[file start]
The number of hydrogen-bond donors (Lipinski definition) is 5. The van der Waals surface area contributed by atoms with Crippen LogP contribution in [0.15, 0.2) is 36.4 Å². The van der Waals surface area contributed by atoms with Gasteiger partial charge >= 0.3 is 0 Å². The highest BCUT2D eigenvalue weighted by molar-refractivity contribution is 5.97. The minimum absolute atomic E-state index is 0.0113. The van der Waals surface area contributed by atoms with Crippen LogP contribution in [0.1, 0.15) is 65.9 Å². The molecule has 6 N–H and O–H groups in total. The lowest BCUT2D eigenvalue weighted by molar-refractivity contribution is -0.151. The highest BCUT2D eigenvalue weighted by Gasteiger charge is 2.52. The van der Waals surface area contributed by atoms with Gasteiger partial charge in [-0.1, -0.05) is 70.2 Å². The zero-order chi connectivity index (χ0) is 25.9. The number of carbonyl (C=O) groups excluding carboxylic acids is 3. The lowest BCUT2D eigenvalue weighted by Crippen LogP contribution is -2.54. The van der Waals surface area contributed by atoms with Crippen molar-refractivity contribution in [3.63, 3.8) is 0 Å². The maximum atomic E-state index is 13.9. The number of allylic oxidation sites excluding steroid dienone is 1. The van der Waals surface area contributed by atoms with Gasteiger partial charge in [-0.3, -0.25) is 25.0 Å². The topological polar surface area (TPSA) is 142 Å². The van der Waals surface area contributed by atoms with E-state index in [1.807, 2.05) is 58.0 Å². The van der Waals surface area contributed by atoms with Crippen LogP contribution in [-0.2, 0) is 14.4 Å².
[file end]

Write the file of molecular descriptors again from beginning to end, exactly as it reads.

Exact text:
The number of hydrogen-bond donors (Lipinski definition) is 5. The van der Waals surface area contributed by atoms with Crippen LogP contribution in [0.15, 0.2) is 36.4 Å². The van der Waals surface area contributed by atoms with Gasteiger partial charge >= 0.3 is 0 Å². The highest BCUT2D eigenvalue weighted by molar-refractivity contribution is 5.97. The minimum absolute atomic E-state index is 0.0113. The van der Waals surface area contributed by atoms with Crippen LogP contribution in [0.1, 0.15) is 65.9 Å². The molecule has 6 N–H and O–H groups in total. The lowest BCUT2D eigenvalue weighted by molar-refractivity contribution is -0.151. The highest BCUT2D eigenvalue weighted by Gasteiger charge is 2.52. The van der Waals surface area contributed by atoms with Gasteiger partial charge in [-0.1, -0.05) is 70.2 Å². The zero-order chi connectivity index (χ0) is 25.9. The number of carbonyl (C=O) groups excluding carboxylic acids is 3. The lowest BCUT2D eigenvalue weighted by Crippen LogP contribution is -2.54. The van der Waals surface area contributed by atoms with Crippen molar-refractivity contribution in [3.63, 3.8) is 0 Å². The maximum atomic E-state index is 13.9. The number of allylic oxidation sites excluding steroid dienone is 1. The van der Waals surface area contributed by atoms with Gasteiger partial charge in [-0.3, -0.25) is 25.0 Å². The topological polar surface area (TPSA) is 142 Å². The van der Waals surface area contributed by atoms with E-state index in [1.807, 2.05) is 58.0 Å². The van der Waals surface area contributed by atoms with Crippen LogP contribution in [-0.2, 0) is 14.4 Å².